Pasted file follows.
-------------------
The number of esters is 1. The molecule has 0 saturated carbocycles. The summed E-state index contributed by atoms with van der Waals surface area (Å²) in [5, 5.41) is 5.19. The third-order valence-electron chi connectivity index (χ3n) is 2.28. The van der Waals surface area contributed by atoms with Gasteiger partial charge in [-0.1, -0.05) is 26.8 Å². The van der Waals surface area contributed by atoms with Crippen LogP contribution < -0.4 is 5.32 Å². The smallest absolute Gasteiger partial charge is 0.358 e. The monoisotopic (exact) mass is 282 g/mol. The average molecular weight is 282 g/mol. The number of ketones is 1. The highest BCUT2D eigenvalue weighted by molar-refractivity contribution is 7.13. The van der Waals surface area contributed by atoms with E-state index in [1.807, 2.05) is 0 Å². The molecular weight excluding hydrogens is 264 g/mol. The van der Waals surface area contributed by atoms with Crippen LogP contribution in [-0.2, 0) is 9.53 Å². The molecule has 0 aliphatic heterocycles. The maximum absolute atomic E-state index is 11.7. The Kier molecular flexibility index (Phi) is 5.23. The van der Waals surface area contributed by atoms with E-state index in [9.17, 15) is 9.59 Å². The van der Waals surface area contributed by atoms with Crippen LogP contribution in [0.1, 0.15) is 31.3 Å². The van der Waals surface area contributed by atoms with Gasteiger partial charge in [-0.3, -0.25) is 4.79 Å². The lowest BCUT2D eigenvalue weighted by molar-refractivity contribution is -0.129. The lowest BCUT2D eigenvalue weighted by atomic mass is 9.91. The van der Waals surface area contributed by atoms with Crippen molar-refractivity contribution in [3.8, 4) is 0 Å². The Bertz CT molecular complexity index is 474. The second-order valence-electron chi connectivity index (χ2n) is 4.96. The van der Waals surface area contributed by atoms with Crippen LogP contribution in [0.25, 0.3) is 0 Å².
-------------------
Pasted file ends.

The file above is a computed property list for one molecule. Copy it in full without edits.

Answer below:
The number of esters is 1. The molecule has 0 saturated carbocycles. The summed E-state index contributed by atoms with van der Waals surface area (Å²) in [5, 5.41) is 5.19. The third-order valence-electron chi connectivity index (χ3n) is 2.28. The van der Waals surface area contributed by atoms with Gasteiger partial charge in [-0.1, -0.05) is 26.8 Å². The van der Waals surface area contributed by atoms with Crippen LogP contribution < -0.4 is 5.32 Å². The smallest absolute Gasteiger partial charge is 0.358 e. The monoisotopic (exact) mass is 282 g/mol. The average molecular weight is 282 g/mol. The number of ketones is 1. The highest BCUT2D eigenvalue weighted by molar-refractivity contribution is 7.13. The van der Waals surface area contributed by atoms with E-state index in [1.807, 2.05) is 0 Å². The molecular weight excluding hydrogens is 264 g/mol. The van der Waals surface area contributed by atoms with Crippen LogP contribution in [-0.2, 0) is 9.53 Å². The molecule has 0 aliphatic heterocycles. The maximum absolute atomic E-state index is 11.7. The Kier molecular flexibility index (Phi) is 5.23. The van der Waals surface area contributed by atoms with E-state index in [9.17, 15) is 9.59 Å². The van der Waals surface area contributed by atoms with Crippen LogP contribution in [0.1, 0.15) is 31.3 Å². The van der Waals surface area contributed by atoms with Gasteiger partial charge in [-0.3, -0.25) is 4.79 Å². The lowest BCUT2D eigenvalue weighted by molar-refractivity contribution is -0.129. The lowest BCUT2D eigenvalue weighted by atomic mass is 9.91. The van der Waals surface area contributed by atoms with Crippen molar-refractivity contribution in [3.8, 4) is 0 Å². The Bertz CT molecular complexity index is 474. The second-order valence-electron chi connectivity index (χ2n) is 4.96. The van der Waals surface area contributed by atoms with Crippen LogP contribution in [0.25, 0.3) is 0 Å².